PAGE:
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Heart of the Beholder (2005)

Review

Heart of the Beholder

The cover (and title) of Heart of the Beholder indicate a much different experience: Bathed in fire, a sword with a crucifix on it erupts from the ball of flames. Another Left Behind, you’re thinking.

Sorry, folks, Kirk Carmeron is nowhere to be found: this is the true story about one of the first video rental shops in the country, and how the business was done in by fundamentalists, a corrupt district attorney, and a greedy businessman.

Video Library was founded in 1980 in St. Louis, and after the initial jitters wear off (as seen in a hysterical moment when a black man tries to rent 30 videos at once… and turns out to be Chuck Berry), things seem to be looking up. That is, until the local fundies get wind of the ‘pornography’ for rent there: Films like The Last Temptation of Christ (blasphemy), Splash (beastiality), and Mr. Mom (???).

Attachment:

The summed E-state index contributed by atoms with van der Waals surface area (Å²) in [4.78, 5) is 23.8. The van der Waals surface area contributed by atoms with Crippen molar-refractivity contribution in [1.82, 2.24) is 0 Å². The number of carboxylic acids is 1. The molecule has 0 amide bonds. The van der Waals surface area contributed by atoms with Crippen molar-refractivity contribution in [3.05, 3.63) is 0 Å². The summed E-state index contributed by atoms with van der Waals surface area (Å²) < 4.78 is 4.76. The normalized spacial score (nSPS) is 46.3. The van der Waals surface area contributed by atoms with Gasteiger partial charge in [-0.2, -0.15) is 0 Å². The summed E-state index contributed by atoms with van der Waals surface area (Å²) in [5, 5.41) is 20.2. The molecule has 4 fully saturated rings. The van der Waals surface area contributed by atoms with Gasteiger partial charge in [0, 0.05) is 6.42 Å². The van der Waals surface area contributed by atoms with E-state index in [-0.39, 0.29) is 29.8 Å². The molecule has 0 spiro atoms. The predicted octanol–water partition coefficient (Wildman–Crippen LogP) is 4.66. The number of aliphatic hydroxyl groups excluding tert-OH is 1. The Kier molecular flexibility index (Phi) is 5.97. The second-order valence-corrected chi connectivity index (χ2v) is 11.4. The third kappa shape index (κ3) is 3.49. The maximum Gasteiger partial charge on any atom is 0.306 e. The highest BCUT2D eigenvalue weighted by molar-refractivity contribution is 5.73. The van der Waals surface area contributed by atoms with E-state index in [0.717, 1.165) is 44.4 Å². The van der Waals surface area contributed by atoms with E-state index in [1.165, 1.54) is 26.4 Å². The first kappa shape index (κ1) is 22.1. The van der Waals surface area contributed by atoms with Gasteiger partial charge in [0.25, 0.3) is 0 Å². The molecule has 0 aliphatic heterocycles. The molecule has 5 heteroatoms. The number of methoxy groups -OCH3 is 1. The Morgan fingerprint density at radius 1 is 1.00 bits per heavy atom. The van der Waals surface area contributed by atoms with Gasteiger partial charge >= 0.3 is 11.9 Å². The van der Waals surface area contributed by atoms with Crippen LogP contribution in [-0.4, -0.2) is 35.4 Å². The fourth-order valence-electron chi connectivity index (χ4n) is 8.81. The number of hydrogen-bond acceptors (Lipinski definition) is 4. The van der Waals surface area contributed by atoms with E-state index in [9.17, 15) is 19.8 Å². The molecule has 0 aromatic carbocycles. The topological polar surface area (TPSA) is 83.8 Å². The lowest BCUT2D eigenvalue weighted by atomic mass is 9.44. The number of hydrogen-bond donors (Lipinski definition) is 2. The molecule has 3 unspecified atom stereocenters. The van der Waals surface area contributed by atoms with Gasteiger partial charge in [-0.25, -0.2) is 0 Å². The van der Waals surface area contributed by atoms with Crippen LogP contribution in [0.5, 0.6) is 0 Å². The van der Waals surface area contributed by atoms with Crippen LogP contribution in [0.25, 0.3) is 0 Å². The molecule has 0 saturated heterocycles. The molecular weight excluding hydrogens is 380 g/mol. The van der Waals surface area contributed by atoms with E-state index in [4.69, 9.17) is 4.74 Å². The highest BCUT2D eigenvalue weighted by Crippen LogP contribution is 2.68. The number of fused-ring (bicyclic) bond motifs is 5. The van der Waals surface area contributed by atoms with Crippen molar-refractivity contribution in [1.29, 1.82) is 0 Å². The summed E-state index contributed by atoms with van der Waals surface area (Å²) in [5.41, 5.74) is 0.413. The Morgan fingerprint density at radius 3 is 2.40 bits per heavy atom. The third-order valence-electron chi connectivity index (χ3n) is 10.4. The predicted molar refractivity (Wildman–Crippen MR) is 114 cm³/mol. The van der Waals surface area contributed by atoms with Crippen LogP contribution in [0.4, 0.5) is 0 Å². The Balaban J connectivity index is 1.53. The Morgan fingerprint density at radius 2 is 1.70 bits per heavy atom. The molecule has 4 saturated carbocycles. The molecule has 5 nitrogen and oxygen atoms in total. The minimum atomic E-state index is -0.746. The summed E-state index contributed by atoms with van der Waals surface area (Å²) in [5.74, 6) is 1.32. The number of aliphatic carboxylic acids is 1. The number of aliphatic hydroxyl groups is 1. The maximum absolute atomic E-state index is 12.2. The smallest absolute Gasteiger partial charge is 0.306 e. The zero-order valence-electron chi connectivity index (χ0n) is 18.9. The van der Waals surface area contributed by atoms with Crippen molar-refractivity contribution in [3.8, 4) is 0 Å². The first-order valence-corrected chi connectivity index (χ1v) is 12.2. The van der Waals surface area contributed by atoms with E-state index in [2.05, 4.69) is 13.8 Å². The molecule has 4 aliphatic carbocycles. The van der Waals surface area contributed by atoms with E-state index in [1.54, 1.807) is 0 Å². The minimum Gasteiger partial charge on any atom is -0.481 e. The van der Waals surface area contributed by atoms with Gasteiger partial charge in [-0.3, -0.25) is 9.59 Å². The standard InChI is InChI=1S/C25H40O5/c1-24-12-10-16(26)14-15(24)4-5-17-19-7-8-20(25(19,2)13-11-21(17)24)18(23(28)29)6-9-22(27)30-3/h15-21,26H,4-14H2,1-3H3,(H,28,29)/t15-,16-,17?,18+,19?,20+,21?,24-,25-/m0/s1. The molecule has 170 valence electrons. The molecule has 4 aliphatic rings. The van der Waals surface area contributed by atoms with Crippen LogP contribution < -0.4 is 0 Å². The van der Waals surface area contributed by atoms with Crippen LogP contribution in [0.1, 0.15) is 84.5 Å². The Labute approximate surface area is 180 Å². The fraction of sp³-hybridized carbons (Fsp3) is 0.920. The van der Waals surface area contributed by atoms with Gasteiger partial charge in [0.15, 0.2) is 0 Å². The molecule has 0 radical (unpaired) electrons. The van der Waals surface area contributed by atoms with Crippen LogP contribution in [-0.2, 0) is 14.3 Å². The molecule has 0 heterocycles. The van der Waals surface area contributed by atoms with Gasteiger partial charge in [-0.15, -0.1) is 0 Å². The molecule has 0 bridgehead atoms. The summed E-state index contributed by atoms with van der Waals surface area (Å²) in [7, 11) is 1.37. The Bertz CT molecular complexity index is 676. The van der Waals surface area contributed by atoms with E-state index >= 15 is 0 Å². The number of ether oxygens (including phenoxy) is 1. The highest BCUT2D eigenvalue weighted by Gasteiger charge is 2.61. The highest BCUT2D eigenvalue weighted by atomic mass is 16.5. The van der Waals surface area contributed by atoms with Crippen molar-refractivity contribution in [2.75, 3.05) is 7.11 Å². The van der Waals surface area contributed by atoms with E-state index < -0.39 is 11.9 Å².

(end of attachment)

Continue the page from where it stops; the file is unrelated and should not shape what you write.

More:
Our heroes, the Howards, face down endless hardships and in the end we see their lives torn apart by lawsuits and protests — and only vaguely cobbled back together in the end.

I’m not sure how true to reality Beholder is (the names have been changed, at the very least), but if the story holds up, it’s an atrocious example of strongarm tactics prevalent in the last half-century. That we pulled through it OK is a miracle. That Ken Tipton has been able to turn it into an engaging, well-acted, and often delightful little movie, well that’s an even bigger one.

Down with Betamax, too!